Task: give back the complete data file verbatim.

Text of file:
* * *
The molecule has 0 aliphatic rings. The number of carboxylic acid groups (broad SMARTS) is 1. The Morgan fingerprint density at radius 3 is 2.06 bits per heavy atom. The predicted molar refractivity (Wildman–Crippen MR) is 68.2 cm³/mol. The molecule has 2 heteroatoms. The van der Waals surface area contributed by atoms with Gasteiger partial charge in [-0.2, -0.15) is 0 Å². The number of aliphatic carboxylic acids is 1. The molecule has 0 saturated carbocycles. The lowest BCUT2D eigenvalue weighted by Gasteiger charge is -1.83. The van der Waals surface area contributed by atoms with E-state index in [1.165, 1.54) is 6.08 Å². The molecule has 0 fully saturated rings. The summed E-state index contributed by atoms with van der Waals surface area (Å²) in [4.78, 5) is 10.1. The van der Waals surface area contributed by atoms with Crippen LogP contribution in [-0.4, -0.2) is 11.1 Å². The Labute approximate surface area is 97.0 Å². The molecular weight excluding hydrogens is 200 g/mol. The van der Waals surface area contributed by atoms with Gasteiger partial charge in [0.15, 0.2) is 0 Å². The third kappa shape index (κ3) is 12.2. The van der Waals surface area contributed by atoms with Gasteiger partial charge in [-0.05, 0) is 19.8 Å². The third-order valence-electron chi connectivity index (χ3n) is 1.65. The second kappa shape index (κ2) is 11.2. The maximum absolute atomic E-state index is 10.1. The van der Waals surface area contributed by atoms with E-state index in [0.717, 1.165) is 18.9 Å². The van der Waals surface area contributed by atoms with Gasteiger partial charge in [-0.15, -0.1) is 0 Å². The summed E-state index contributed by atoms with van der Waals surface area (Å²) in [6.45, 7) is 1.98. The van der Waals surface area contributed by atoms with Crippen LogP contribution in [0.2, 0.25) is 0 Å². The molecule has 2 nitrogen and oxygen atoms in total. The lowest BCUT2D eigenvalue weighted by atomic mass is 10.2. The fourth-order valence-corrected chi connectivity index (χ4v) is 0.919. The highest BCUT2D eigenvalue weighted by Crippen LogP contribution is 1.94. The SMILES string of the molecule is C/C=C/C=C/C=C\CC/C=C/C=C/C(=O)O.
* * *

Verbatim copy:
The molecule has 0 aliphatic rings. The number of carboxylic acid groups (broad SMARTS) is 1. The Morgan fingerprint density at radius 3 is 2.06 bits per heavy atom. The predicted molar refractivity (Wildman–Crippen MR) is 68.2 cm³/mol. The molecule has 2 heteroatoms. The van der Waals surface area contributed by atoms with Gasteiger partial charge in [-0.2, -0.15) is 0 Å². The number of aliphatic carboxylic acids is 1. The molecule has 0 saturated carbocycles. The lowest BCUT2D eigenvalue weighted by Gasteiger charge is -1.83. The van der Waals surface area contributed by atoms with E-state index in [1.165, 1.54) is 6.08 Å². The molecule has 0 fully saturated rings. The summed E-state index contributed by atoms with van der Waals surface area (Å²) in [4.78, 5) is 10.1. The van der Waals surface area contributed by atoms with Crippen LogP contribution in [-0.4, -0.2) is 11.1 Å². The Labute approximate surface area is 97.0 Å². The molecular weight excluding hydrogens is 200 g/mol. The van der Waals surface area contributed by atoms with Gasteiger partial charge in [0.15, 0.2) is 0 Å². The third kappa shape index (κ3) is 12.2. The van der Waals surface area contributed by atoms with Gasteiger partial charge in [-0.05, 0) is 19.8 Å². The third-order valence-electron chi connectivity index (χ3n) is 1.65. The second kappa shape index (κ2) is 11.2. The maximum absolute atomic E-state index is 10.1. The van der Waals surface area contributed by atoms with E-state index in [0.717, 1.165) is 18.9 Å². The van der Waals surface area contributed by atoms with Gasteiger partial charge in [-0.15, -0.1) is 0 Å². The summed E-state index contributed by atoms with van der Waals surface area (Å²) in [6.45, 7) is 1.98. The van der Waals surface area contributed by atoms with Crippen LogP contribution in [0.2, 0.25) is 0 Å². The molecule has 2 nitrogen and oxygen atoms in total. The lowest BCUT2D eigenvalue weighted by atomic mass is 10.2. The fourth-order valence-corrected chi connectivity index (χ4v) is 0.919. The highest BCUT2D eigenvalue weighted by Crippen LogP contribution is 1.94. The SMILES string of the molecule is C/C=C/C=C/C=C\CC/C=C/C=C/C(=O)O.